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29 March 2013 Laser processing of 2D and 3D metamaterial structures
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The field of metamaterials has expanded to include more than four orders of magnitude of the electromagnetic spectrum, ranging from the microwave to the optical. While early metamaterials operated in the microwave region of the spectrum, where standard printed circuit board techniques could be applied, modern designs operating at shorter wavelengths require alternative manufacturing methods, including advanced semiconductor processes. Semiconductor manufacturing methods have proven successful for planar 2D geometries of limited scale. However, these methods are limited by material choice and the range of possible feature sizes, thus hindering the development of metamaterials due to manufacturing challenges. Furthermore, it is difficult to achieve the wide range of scales encountered in modern metamaterial designs with these methods alone. Laser direct-write processes can overcome these challenges while enabling new and exciting fabrication techniques. Laser processes such as micromachining and laser transfer are ideally suited for the development and optimization of 2D and 3D metamaterial structures. These laser processes are advantageous in that they have the ability to both transfer and remove material as well as the capacity to pattern non-traditional surfaces. This paper will present recent advances in laser processing of various types of metamaterial designs.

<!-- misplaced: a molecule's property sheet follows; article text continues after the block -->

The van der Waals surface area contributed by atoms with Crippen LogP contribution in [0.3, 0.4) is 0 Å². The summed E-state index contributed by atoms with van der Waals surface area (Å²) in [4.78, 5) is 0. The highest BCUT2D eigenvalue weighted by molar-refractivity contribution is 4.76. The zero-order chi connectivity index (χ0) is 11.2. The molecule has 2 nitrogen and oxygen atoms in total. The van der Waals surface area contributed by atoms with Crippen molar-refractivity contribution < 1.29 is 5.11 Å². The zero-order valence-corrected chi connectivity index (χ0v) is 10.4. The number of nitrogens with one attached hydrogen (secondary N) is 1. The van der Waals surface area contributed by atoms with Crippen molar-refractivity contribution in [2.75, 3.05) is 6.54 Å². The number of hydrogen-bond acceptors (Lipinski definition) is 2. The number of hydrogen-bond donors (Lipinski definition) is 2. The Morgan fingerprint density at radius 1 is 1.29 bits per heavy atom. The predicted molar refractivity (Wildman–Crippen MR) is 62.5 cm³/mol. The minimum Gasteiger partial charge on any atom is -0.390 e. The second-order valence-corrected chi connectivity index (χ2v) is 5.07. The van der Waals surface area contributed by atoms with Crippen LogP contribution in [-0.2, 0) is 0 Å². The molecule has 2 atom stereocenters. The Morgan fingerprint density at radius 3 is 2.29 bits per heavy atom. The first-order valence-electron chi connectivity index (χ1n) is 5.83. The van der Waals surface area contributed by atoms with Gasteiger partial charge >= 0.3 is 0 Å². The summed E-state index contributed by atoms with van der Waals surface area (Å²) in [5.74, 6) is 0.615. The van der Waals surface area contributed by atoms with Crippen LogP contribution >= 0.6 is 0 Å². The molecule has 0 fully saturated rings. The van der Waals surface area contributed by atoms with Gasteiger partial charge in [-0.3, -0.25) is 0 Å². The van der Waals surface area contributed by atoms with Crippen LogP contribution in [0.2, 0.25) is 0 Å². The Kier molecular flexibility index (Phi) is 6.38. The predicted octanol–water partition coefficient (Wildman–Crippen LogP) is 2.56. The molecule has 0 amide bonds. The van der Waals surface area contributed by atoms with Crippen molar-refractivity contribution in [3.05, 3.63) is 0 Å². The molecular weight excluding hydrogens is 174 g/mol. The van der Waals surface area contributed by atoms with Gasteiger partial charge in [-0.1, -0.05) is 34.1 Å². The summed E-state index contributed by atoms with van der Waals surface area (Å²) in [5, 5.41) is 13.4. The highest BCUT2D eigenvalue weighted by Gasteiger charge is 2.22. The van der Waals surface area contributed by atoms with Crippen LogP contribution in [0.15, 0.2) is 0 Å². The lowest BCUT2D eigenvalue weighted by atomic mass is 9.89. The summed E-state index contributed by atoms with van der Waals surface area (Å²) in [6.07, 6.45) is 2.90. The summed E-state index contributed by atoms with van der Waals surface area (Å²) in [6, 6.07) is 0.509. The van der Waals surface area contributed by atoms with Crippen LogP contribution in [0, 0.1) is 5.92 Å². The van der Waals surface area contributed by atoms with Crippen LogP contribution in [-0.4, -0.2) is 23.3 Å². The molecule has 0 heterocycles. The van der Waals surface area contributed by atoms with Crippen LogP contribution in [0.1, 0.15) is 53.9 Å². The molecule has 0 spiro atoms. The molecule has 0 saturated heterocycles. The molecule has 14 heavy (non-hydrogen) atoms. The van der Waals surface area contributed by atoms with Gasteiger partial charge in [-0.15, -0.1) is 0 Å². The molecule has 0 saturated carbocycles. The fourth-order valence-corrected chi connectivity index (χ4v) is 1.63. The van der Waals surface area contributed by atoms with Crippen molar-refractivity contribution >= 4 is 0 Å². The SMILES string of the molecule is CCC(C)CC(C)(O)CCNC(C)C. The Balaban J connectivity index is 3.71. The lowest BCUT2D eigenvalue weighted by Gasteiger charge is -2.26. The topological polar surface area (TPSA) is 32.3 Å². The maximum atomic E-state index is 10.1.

© (2013) COPYRIGHT Society of Photo-Optical Instrumentation Engineers (SPIE). Downloading of the abstract is permitted for personal use only.
Nicholas A. Charipar, Kristin M. Charipar, Heungsoo Kim, Matthew A. Kirleis, Ray C. Y. Auyeung, Andrew T. Smith, Scott A. Mathews, and Alberto Piqué "Laser processing of 2D and 3D metamaterial structures", Proc. SPIE 8607, Laser Applications in Microelectronic and Optoelectronic Manufacturing (LAMOM) XVIII, 86070T (29 March 2013);

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